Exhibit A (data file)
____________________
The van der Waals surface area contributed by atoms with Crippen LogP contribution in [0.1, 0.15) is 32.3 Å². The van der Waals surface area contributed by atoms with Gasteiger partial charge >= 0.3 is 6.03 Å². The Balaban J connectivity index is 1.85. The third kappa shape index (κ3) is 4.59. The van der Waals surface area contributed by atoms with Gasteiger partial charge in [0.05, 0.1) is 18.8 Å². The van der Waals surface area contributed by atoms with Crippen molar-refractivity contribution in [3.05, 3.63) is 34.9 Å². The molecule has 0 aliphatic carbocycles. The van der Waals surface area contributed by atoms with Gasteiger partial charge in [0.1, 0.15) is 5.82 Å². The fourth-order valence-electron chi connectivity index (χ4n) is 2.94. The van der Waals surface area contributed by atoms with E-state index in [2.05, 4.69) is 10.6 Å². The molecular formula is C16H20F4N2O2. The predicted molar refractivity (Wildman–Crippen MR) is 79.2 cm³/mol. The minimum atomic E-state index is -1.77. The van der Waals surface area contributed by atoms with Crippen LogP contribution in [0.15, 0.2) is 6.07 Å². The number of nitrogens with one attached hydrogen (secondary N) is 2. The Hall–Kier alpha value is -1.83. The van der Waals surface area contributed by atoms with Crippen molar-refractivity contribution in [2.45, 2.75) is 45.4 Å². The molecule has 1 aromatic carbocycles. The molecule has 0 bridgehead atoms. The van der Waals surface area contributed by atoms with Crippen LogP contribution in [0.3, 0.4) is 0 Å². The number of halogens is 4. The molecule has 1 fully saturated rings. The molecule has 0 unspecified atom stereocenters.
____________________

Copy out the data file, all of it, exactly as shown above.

The van der Waals surface area contributed by atoms with Crippen LogP contribution in [0.1, 0.15) is 32.3 Å². The van der Waals surface area contributed by atoms with Gasteiger partial charge >= 0.3 is 6.03 Å². The Balaban J connectivity index is 1.85. The third kappa shape index (κ3) is 4.59. The van der Waals surface area contributed by atoms with Gasteiger partial charge in [0.05, 0.1) is 18.8 Å². The van der Waals surface area contributed by atoms with Crippen molar-refractivity contribution in [3.05, 3.63) is 34.9 Å². The molecule has 0 aliphatic carbocycles. The van der Waals surface area contributed by atoms with Gasteiger partial charge in [0.1, 0.15) is 5.82 Å². The fourth-order valence-electron chi connectivity index (χ4n) is 2.94. The van der Waals surface area contributed by atoms with E-state index in [2.05, 4.69) is 10.6 Å². The molecular formula is C16H20F4N2O2. The predicted molar refractivity (Wildman–Crippen MR) is 79.2 cm³/mol. The minimum atomic E-state index is -1.77. The van der Waals surface area contributed by atoms with Crippen LogP contribution in [0.15, 0.2) is 6.07 Å². The number of nitrogens with one attached hydrogen (secondary N) is 2. The Hall–Kier alpha value is -1.83. The van der Waals surface area contributed by atoms with Crippen molar-refractivity contribution in [2.45, 2.75) is 45.4 Å². The molecule has 1 aromatic carbocycles. The molecule has 0 bridgehead atoms. The van der Waals surface area contributed by atoms with Crippen LogP contribution in [0.3, 0.4) is 0 Å². The number of halogens is 4. The molecule has 1 fully saturated rings. The molecule has 0 unspecified atom stereocenters.